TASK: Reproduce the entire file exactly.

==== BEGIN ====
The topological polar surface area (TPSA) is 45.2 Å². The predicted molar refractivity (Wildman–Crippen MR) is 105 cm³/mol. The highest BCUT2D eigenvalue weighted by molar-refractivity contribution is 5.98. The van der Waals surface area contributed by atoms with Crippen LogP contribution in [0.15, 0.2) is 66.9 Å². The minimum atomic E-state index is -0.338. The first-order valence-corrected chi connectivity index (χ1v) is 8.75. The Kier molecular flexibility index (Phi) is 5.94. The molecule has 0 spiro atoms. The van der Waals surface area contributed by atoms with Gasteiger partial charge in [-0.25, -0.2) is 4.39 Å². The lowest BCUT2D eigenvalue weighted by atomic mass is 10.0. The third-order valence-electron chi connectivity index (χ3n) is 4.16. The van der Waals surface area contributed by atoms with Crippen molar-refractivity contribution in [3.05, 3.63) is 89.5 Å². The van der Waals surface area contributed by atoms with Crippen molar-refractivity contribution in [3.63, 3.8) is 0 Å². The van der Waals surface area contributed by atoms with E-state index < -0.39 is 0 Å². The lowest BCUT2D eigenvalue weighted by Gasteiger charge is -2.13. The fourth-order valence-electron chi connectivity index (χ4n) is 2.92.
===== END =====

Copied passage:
The topological polar surface area (TPSA) is 45.2 Å². The predicted molar refractivity (Wildman–Crippen MR) is 105 cm³/mol. The highest BCUT2D eigenvalue weighted by molar-refractivity contribution is 5.98. The van der Waals surface area contributed by atoms with Crippen LogP contribution in [0.15, 0.2) is 66.9 Å². The minimum atomic E-state index is -0.338. The first-order valence-corrected chi connectivity index (χ1v) is 8.75. The Kier molecular flexibility index (Phi) is 5.94. The molecule has 0 spiro atoms. The van der Waals surface area contributed by atoms with Gasteiger partial charge in [-0.25, -0.2) is 4.39 Å². The lowest BCUT2D eigenvalue weighted by atomic mass is 10.0. The third-order valence-electron chi connectivity index (χ3n) is 4.16. The van der Waals surface area contributed by atoms with Crippen molar-refractivity contribution in [3.05, 3.63) is 89.5 Å². The van der Waals surface area contributed by atoms with Crippen molar-refractivity contribution in [3.63, 3.8) is 0 Å². The van der Waals surface area contributed by atoms with E-state index < -0.39 is 0 Å². The lowest BCUT2D eigenvalue weighted by Gasteiger charge is -2.13. The fourth-order valence-electron chi connectivity index (χ4n) is 2.92.